For many years Stanford Hospital has featured one of the most extensive pneumatic piping systems in the world, and to date it is the largest functioning one in the world. If you don’t know what a pneumatic piping system is, let me enlighten you; it is a system of pipes powered by pressurised air. Put whatever you need transporting into a canister, then you load it into a a holder, the holder shifts along and drops the canister into a pipe. Press a single button and with a hiss at the canister flies off through a complex network to a hub where it is sorted then sent off to the destination. All of which takes place at over 28 kilometres per hour (18mph).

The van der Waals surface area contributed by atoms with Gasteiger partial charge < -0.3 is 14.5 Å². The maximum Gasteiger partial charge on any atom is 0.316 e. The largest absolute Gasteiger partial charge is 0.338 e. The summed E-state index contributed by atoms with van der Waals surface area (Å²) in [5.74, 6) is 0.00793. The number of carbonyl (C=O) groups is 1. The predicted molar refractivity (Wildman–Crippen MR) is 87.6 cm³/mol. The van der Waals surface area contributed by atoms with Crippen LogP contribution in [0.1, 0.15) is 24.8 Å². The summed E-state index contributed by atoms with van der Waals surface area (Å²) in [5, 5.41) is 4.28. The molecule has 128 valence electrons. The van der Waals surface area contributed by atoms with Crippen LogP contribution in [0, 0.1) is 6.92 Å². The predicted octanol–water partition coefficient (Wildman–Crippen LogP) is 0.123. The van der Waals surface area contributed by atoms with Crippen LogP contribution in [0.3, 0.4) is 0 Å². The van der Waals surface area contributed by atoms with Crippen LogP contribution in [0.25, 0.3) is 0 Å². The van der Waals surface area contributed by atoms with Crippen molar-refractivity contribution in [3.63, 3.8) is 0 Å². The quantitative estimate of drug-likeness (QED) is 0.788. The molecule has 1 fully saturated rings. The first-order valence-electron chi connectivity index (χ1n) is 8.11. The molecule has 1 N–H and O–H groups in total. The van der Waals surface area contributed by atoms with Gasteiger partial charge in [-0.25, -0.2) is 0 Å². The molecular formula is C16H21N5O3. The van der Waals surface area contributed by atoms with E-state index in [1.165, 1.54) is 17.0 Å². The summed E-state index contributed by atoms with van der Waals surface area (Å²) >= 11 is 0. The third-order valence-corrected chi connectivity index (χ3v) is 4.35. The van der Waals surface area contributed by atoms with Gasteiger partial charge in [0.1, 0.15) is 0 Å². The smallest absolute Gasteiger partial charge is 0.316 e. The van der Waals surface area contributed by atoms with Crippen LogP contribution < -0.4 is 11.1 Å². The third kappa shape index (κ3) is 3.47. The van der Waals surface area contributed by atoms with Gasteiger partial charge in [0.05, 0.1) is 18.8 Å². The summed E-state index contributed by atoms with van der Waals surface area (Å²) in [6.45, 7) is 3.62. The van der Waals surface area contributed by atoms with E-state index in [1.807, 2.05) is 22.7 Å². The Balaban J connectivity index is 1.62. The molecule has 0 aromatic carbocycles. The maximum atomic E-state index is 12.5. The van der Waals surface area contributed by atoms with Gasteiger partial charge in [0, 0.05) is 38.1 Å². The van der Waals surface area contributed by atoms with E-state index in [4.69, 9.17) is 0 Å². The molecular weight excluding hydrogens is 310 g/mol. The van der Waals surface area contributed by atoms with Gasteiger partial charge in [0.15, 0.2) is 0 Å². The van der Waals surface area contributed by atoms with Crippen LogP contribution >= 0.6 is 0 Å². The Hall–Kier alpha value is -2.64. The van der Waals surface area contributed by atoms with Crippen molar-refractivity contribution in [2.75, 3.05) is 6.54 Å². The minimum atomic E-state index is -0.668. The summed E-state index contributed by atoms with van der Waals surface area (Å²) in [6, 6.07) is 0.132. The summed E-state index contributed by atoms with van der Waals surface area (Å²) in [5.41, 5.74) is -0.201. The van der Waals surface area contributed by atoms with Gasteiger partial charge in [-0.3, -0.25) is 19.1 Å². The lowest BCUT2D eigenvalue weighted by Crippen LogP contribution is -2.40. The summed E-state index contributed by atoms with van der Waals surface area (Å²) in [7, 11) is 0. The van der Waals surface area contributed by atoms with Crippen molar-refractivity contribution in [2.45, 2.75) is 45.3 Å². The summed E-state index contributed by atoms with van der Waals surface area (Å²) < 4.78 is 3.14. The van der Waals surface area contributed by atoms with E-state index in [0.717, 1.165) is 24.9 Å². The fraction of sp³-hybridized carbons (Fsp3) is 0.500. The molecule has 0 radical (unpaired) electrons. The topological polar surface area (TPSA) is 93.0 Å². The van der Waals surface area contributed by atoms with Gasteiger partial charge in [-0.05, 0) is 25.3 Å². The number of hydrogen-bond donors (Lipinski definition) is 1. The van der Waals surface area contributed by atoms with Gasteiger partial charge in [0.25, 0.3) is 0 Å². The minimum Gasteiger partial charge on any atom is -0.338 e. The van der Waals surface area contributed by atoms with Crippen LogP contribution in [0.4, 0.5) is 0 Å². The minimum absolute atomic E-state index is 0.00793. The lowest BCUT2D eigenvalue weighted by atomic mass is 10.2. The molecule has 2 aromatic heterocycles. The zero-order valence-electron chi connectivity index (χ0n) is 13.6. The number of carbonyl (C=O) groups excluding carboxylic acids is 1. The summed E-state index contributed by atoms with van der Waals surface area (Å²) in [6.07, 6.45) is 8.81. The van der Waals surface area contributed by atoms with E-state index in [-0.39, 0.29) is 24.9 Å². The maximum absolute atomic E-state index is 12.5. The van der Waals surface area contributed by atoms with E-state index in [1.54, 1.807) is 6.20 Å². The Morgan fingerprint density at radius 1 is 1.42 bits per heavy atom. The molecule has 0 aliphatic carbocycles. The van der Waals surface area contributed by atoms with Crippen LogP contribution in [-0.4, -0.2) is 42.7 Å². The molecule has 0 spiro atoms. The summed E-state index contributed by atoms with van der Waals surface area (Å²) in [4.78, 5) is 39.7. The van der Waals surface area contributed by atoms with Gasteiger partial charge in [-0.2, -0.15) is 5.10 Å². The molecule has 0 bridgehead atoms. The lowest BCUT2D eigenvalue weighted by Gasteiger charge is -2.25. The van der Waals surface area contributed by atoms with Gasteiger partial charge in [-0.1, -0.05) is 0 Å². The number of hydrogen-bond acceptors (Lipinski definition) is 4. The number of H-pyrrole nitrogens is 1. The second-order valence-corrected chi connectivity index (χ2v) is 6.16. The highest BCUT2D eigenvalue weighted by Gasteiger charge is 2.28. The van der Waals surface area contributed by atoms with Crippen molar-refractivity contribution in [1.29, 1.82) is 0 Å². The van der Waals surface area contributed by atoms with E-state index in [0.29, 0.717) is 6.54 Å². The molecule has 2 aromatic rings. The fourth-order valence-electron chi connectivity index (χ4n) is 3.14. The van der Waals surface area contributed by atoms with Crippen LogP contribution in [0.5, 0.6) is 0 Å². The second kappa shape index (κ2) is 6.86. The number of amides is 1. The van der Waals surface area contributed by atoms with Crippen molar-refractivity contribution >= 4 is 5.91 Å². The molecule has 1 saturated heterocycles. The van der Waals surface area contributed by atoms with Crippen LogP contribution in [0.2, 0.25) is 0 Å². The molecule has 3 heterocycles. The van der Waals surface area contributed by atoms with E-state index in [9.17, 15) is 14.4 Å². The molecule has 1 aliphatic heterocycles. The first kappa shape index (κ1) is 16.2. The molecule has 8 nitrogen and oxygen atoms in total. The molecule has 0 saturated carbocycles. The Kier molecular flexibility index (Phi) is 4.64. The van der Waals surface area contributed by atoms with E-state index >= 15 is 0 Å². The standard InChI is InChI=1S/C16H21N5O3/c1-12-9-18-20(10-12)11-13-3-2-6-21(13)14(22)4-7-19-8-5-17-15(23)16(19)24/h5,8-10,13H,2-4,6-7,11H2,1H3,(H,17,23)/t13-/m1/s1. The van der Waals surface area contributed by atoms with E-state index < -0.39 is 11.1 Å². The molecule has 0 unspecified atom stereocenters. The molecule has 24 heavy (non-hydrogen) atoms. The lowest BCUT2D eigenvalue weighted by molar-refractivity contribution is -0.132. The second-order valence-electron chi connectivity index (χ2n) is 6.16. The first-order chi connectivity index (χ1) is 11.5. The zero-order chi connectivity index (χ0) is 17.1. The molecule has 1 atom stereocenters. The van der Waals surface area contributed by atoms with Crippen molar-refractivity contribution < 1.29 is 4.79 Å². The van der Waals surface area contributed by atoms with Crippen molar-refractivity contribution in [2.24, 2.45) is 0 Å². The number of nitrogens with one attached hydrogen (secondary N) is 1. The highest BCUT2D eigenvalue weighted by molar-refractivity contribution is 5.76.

It’s basically air-powered post. Initially invented and installed on a wide scale during the 19th century in places where faster-than-human transport was very beneficial, such as in post offices. Although initially designed to transport paperwork around the building it now transports over 7000 samples, including blood and urine, every day. This network is used very extensively and winds throughout every crevice. Totting up at over 4 miles in length. So effective is the system that the engineers at Stanford can proudly claim that it has never once in its extensive history has a single canister ever gotten stuck. Kudos to them I say.
Here’s a video on the system: